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Ullas Karanth and his Pajero

Ullas Karanth and his Pajero
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Ullas Karanth and His Pajero. If you ever wondered why the Indian government has been skeptical about non-governmental organizations, you don’t have to beyond this story to clear your doubt. The facts are in black and white.

If you ever wondered why the Indian government has been skeptical about non-governmental organizations, you don’t have to beyond this story to clear your doubt. The facts are in black and white.

This is not an effort to paint all NGOs black. Some have done and continue to do remarkable work in their area of proficiency, be it health, education, conservation. But there is one particular NGO that has constantly been in the news for the good and wrong reasons.

You must have certainly read or heard about Centre for Wildlife Studies (CWS), the brainchild of Dr Ullas Karanth, a wildlife biologist. Ullas Karanth is a tiger specialist who has done laudable work. He was the first to radio collar tigers in India, specifically Karnataka.

It is a different story that the Karnataka government banned him from radio collaring tigers, after eight felines died in the process of understanding the nuance of radio-telemetry. Despite his uncanny ability to lobby with the political establishment, Ullas Karanth has had regular run-ins with the Karnataka Forest Department (KFD). They stare daggers at each other!

KFD had raised a clamor when it stumbled upon documents relating to CWS’ funding. The expose irrevocably damaged Ullas Karanth’s reputation. There has always been a niggling doubt about his genuine intent, a reason why many conservationists don’t see eye to eye with him.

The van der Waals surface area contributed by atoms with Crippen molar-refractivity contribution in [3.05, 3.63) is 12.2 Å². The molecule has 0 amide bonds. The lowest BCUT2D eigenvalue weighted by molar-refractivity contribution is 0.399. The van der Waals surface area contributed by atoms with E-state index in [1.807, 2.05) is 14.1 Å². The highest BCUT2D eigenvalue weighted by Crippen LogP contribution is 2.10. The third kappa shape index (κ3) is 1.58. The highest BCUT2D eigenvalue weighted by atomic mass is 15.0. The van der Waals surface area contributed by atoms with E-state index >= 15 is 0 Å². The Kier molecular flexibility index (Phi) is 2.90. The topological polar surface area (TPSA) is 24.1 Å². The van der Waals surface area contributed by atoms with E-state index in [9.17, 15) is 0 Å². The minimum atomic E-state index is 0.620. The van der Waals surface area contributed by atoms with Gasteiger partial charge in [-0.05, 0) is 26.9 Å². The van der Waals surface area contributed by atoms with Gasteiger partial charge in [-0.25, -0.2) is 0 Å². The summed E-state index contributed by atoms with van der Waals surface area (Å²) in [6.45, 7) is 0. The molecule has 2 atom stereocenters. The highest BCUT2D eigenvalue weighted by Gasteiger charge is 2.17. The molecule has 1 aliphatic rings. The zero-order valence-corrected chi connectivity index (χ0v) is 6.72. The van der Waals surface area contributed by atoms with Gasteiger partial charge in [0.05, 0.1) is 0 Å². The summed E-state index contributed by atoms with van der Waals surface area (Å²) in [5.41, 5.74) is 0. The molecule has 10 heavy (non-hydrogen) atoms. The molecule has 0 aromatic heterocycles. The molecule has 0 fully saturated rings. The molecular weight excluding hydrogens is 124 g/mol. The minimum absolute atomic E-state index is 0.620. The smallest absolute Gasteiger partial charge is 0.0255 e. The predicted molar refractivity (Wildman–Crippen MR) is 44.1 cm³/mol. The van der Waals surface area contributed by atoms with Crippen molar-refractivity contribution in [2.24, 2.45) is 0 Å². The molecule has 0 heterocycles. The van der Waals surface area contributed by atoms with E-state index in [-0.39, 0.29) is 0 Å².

The files that have appended with this story augment this suspicion. As you read through, you will understand that CWS was given complete customs exemption when Wildlife Conservation Society (New York) gifted a Mitsubishi Pajero to the Bangalore-based NGO.

The adhoc exemption, made under special provision by the ministry of finance, was valid until 31st January 1999. The conditions laid out clearly specify that the vehicle “shall be used only for the purpose for which it was imported.”

It also implies that “the vehicle cannot be sold, disposed of, gifted, loaned or parted away except as stated above without prior permission of the Department of Revenue, Ministry of Finance, New Delhi.

An undertaking to this effect was given by the importer before the commissioner of customs concerned at the time of clearance of goods (Pajero). “In the event of any default detected subsequent to the import, full duty will be leviable and penal action taken as per law.”

Contrary to the clauses drafted by the Ministry of Finance, Revenue Department (30th July 1998), Karanth has succeeded in transferring the vehicle to his personal name from Centre for Wildlife Studies.

Interestingly, Ullas Karanth, as managing trustee of CWS, has himself transferred the vehicle in his name. Intriguingly, the address provided by the CWS managing trustee and the beneficiary (Ullas Karanth) is the same. Perhaps, the RTO did the transfer without going through the documents of the imported vehicle.

Did the government give Ullas Karanth permission to transfer the customs duty-wavered imported vehicle in his name?

If Karanth has been given special exemption by the government to import and then transfer the vehicle in his name, then it has to give the same benefit to trustees of all other NGOs. If the government has not ceded clearance for such a transfer, then it has to take action.

If Ullas Karanth has subverted the rules, he should honorably pay the customs duty.

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